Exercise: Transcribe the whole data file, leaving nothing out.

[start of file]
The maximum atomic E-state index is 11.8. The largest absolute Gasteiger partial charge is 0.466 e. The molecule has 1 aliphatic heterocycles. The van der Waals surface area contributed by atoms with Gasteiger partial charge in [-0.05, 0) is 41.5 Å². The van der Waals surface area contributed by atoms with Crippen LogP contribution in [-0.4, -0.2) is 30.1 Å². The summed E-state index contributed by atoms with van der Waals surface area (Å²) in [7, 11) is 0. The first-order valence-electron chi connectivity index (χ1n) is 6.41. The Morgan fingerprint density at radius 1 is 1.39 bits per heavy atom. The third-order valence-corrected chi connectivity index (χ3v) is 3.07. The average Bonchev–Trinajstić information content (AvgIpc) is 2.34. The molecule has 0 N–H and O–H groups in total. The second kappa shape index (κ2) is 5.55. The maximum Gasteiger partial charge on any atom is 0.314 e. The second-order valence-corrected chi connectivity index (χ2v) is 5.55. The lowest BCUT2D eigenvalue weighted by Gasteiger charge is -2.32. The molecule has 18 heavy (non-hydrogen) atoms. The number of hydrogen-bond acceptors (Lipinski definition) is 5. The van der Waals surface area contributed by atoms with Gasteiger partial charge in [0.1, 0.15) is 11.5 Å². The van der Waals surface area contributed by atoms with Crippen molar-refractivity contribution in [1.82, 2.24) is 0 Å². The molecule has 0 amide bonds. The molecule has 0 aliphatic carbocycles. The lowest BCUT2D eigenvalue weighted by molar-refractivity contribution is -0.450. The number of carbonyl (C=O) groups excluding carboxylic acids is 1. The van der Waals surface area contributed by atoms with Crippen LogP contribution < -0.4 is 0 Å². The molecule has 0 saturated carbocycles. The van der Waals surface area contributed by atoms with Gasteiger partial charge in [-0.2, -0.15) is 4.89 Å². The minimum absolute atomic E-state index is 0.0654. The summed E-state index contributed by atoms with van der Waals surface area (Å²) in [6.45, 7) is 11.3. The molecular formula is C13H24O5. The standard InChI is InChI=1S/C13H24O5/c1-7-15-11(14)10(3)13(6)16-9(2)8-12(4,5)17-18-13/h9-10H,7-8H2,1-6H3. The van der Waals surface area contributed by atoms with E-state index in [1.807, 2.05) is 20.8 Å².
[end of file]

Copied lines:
The maximum atomic E-state index is 11.8. The largest absolute Gasteiger partial charge is 0.466 e. The molecule has 1 aliphatic heterocycles. The van der Waals surface area contributed by atoms with Gasteiger partial charge in [-0.05, 0) is 41.5 Å². The van der Waals surface area contributed by atoms with Crippen LogP contribution in [-0.4, -0.2) is 30.1 Å². The summed E-state index contributed by atoms with van der Waals surface area (Å²) in [7, 11) is 0. The first-order valence-electron chi connectivity index (χ1n) is 6.41. The Morgan fingerprint density at radius 1 is 1.39 bits per heavy atom. The third-order valence-corrected chi connectivity index (χ3v) is 3.07. The average Bonchev–Trinajstić information content (AvgIpc) is 2.34. The molecule has 0 N–H and O–H groups in total. The second kappa shape index (κ2) is 5.55. The maximum Gasteiger partial charge on any atom is 0.314 e. The second-order valence-corrected chi connectivity index (χ2v) is 5.55. The lowest BCUT2D eigenvalue weighted by Gasteiger charge is -2.32. The molecule has 18 heavy (non-hydrogen) atoms. The number of hydrogen-bond acceptors (Lipinski definition) is 5. The van der Waals surface area contributed by atoms with Gasteiger partial charge in [0.1, 0.15) is 11.5 Å². The van der Waals surface area contributed by atoms with Crippen molar-refractivity contribution in [1.82, 2.24) is 0 Å². The molecule has 0 amide bonds. The molecule has 0 aliphatic carbocycles. The lowest BCUT2D eigenvalue weighted by molar-refractivity contribution is -0.450. The number of carbonyl (C=O) groups excluding carboxylic acids is 1. The van der Waals surface area contributed by atoms with Crippen LogP contribution < -0.4 is 0 Å². The molecule has 0 saturated carbocycles. The van der Waals surface area contributed by atoms with Gasteiger partial charge in [-0.2, -0.15) is 4.89 Å². The minimum absolute atomic E-state index is 0.0654. The summed E-state index contributed by atoms with van der Waals surface area (Å²) in [6.45, 7) is 11.3. The molecular formula is C13H24O5. The standard InChI is InChI=1S/C13H24O5/c1-7-15-11(14)10(3)13(6)16-9(2)8-12(4,5)17-18-13/h9-10H,7-8H2,1-6H3. The van der Waals surface area contributed by atoms with E-state index in [1.807, 2.05) is 20.8 Å².